Brace yourself: Water goes scarce as tanker mafia takes over supply chain

One of the two sources of Karachi’s water, Hub Dam, is still at ‘dead’ level.

Ali Ousat August 05, 2014


The city must brace for a major water crisis over the next few months unless there is ample rainfall to top-up the water reserves at Hub Dam.

As residents of several areas take to the streets to protest the water shortages in their respective areas, officials of the Karachi Water and Sewerage Board (KWSB) are left scratching their heads, praying desperately for a miracle to avert the crisis.

Currently, the city is facing a shortage of 150 million gallons per day (MGD) against the demand of 650MGD. The shortage is largely being attributed to the drought at Hub Dam.

The shortage, however, seems to be a farce considering the fact that the KWSB admits that around 30% to 35% of the water is stolen or leaks through the cracked pipelines.


Karachi's two primary sources of fresh water are Hub Dam and Keenjhar Lake. The former gets its supply from the water channels formed on the mountains whenever it rains; the latter gets its supply from River Indus. Every year, monsoon rains provide enough water to fill the dam to capacity. This water usually lasts until the rainy season the following year.  The KWSB gets around 550MGD from Keenjhar Lake and approximately 100MGD from Hub Dam.

Last year, however, the rainfall was a lot less than average and the dam could not get its usual supply. Thus, the effects of the low rainfall are being felt by the residents.

According to the KWSB, Orangi, Surjani Town, New Karachi, North Karachi, Shershah and Baldia Town are supplied water from Hub Dam, while the rest of Karachi is supplied water from Keenjhar Lake.

The KWSB operates 16 water hydrants across the city. These are supplied an average of around 30,000 gallons per day and residents can pay the KWSB to supply tankers to their houses on official rates from these hydrants. In addition to these, 129 illegal water hydrants are also being run by individuals.

Enter the mafia

For those who can afford it, the 'tanker mafia' supply water at a rate of Rs3,000 per day. These tankers get their water from the illegal hydrants and supply it to households at prime rates. Such is the demand for water that the business has become a lucrative source of income for the owners in a short period of time.

For their part, the KWSB has repeatedly made of show of taking action against these illegal hydrants. Ironically, however, more seem to crop up each time.

The Express Tribune repeatedly tried to establish contact with the KWSB chairperson Qutubuddin Sheikh but he did not respond to any of the messages or calls. At the same time, however, the board's spokesperson issued a press release commending their action against an illegal hydrant on Korangi Road.

"The board has been carrying out its operation against illegal water hydrants since the last two years," said a resident, Mehtab Ali. "I don't understand how they are still operating in the city."

The solution

According to Prof Noman Ahmed, the chairperson of the urban infrastructure and planning department at NED University, the water crisis will resolve itself only if the government takes active steps against the illegal tanker mafia.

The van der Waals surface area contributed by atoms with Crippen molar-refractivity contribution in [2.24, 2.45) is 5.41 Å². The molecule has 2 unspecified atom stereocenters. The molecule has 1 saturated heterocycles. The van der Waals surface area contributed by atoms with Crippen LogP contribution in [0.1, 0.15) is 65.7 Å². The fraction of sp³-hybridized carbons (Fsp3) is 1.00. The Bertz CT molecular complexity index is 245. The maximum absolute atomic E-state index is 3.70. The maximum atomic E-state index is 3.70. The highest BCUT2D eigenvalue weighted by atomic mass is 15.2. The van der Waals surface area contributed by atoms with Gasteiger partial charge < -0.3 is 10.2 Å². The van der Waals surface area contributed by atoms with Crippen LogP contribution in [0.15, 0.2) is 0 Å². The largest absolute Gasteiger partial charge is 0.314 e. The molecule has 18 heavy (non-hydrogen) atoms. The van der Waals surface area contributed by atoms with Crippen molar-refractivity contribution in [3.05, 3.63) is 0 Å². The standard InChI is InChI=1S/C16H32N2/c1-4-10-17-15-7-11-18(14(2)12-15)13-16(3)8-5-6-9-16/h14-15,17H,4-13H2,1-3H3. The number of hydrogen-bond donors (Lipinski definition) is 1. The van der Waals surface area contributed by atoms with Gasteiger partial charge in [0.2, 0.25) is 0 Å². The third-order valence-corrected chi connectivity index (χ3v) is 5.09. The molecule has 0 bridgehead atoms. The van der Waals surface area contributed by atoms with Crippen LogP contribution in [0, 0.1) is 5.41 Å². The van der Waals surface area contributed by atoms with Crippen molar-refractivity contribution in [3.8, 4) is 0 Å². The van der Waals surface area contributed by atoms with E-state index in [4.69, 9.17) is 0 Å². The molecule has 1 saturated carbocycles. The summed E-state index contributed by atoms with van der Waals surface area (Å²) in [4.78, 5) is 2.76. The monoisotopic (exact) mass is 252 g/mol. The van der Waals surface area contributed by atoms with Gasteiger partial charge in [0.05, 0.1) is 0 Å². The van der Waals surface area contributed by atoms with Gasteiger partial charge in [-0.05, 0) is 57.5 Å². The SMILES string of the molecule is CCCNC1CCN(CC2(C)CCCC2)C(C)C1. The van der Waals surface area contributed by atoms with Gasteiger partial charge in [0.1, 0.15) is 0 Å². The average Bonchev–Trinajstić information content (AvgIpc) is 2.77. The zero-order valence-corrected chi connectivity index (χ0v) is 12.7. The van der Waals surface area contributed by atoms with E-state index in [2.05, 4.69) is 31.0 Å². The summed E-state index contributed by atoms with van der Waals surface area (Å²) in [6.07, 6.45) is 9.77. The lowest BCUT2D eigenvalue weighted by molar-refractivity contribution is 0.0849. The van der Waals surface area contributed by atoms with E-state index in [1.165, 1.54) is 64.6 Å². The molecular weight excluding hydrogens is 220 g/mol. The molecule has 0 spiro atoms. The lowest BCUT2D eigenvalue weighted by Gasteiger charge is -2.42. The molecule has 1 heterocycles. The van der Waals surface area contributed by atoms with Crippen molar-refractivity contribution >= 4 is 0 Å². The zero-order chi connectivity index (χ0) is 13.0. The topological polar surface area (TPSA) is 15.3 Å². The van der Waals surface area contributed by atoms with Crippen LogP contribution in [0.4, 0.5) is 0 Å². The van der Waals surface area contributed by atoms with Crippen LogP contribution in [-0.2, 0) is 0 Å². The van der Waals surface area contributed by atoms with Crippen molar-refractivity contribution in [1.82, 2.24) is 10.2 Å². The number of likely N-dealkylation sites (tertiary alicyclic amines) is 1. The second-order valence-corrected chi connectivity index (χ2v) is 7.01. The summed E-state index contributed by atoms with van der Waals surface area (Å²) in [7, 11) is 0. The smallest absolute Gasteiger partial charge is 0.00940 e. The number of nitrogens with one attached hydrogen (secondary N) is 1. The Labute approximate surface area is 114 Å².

Prof Ahmed added that it was due to ill-planned urban infrastructure that most of the city could not get potable water and therefore, has to rely on illegal means to fulfill their needs. "This is the basic truth: the water tanker mafia is growing every part of the city and all politicians and stakeholders and filling their pockets instead of attempting to curb the menace," he said.

Gulshan-e-Hadeed residents protest

Hundreds of residents of Gulshan-e-Hadeed and Steel Town blocked the main National Highway for several hours to protest the shortage of water on Tuesday.

The population of Gulshan-e-Hadeed and Steel Town is around 300,000 and they have been deprived of water for over two months now. "The residents have blocked the main highway several times to protest the shortage of water but authorities have yet to take any steps to address the problem," a local journalist, Muhammad Waheed, told The Express Tribune. He said that the residents protested against the administration of the Karachi Water and Sewerage Board (KWSB) for two consecutive days but while the KWSB authorities did register cases against them over an attack on one of their installations, nothing has been done regarding the shortage itself.

According to Waheed, the rift between the KWSB and Pakistan Steel Mill is to blame for the shortage. Since Pakistan Steel Mill is a bulk costumer, the KWSB is not directly responsible for providing water to Gulshan-e-Hadeed and Steel Town. The claim was also endorsed by KWSB vice chairperson Sajid Jokhio, according to a press release issued by the KWSB. Jhokio said that the protest against the KWSB was useless since it was not responsible for supplying water to the area. "KWSB did not register the cases against protesters as it is the internal issue of the Pakistan Steel Mill," he clarified. "We have a conflict with the KWSB, since they supply water and we are their bulk customer," said Pakistan Steel Mill spokesperson Hafeez Shah. "Due to an electricity crisis in the pumping stations of KWSB, the water supply is not smooth to our reservoir and the residents of Gulshan-e-Hadeed, like those of any other locality in the city, are facing an acute shortage of water."  "We cannot stop water supply to the production workshops so we have to stop supply to the residential areas," he said.

Published in The Express Tribune, August 6th, 2014.

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